Contrary to popular belief, emeralds are very resistant to scratches. A direct measure of this is the Mohs Hardness Scale. Any mineral on the scale can be scratched by a mineral the same rank or above it, but cannot be scratched by anything below it.
While not directly listed on the scale, beryl has a hardness of 7.5-8 depending on the impurities in the crystal. It is more difficult to scratch than quartz and can be as hard as a topaz. Most things an emerald comes into contact with will not scratch it, which is why emeralds make for popular gemstones.
The highly included nature of emeralds has nothing to do with its hardness, and more to do with their durability (their resistance to being hit). In and of itself, beryl is very durable.
E1316 | medium | left | play | “Emerald ID: E1316 – Weight: 1.53 Carats – Origin: Ethiopia” The emerald variety of beryl is very included to the point of qualifying as a Type 3 gemstone . This makes them brittle and more susceptible to breaking when being hit. Bear in mind this is relative to other gemstones. Relative to an emerald, your finger will break before any emerald will. The process for cutting gemstones is brutal, and any gem that survives it is pretty tough.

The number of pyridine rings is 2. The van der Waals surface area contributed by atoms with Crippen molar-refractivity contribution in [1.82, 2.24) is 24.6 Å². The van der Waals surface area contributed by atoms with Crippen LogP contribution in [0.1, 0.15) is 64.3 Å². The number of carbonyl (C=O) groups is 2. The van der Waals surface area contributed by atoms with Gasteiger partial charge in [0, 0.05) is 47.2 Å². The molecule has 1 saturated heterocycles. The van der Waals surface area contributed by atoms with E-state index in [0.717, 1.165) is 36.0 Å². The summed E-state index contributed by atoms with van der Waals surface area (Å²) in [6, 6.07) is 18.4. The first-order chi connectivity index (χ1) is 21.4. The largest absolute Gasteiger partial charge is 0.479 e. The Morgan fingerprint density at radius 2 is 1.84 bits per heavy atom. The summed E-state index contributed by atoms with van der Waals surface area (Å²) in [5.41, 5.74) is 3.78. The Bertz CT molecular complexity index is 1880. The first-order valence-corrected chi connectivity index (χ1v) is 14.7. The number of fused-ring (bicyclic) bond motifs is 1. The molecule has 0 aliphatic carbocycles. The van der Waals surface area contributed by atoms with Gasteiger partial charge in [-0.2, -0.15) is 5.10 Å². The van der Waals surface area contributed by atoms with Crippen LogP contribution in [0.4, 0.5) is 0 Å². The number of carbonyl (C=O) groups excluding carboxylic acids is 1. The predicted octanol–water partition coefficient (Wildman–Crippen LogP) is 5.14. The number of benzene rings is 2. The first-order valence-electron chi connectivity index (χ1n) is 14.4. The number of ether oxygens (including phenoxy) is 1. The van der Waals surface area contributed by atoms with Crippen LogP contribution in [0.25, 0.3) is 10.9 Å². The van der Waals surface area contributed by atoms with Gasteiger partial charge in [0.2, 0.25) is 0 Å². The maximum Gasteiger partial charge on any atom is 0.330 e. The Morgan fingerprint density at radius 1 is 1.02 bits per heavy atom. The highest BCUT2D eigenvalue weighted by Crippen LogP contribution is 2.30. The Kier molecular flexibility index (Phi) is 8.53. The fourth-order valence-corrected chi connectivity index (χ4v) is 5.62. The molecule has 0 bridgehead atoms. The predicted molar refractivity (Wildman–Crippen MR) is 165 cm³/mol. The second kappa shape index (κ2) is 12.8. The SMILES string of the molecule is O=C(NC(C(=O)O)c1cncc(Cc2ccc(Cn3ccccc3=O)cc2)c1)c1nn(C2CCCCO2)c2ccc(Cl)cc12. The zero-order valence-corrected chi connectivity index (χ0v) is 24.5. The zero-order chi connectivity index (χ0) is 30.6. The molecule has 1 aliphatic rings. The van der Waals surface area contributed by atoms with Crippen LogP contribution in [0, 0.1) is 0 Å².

Also bear in mind that nearly all emeralds are treated with oil to improve their clarity. E1316 on the left if visibly included. It has also been oiled, which means the inclusions are actually more visible.The inclusions are so prolific that the French refer to them as a “jardin” or garden.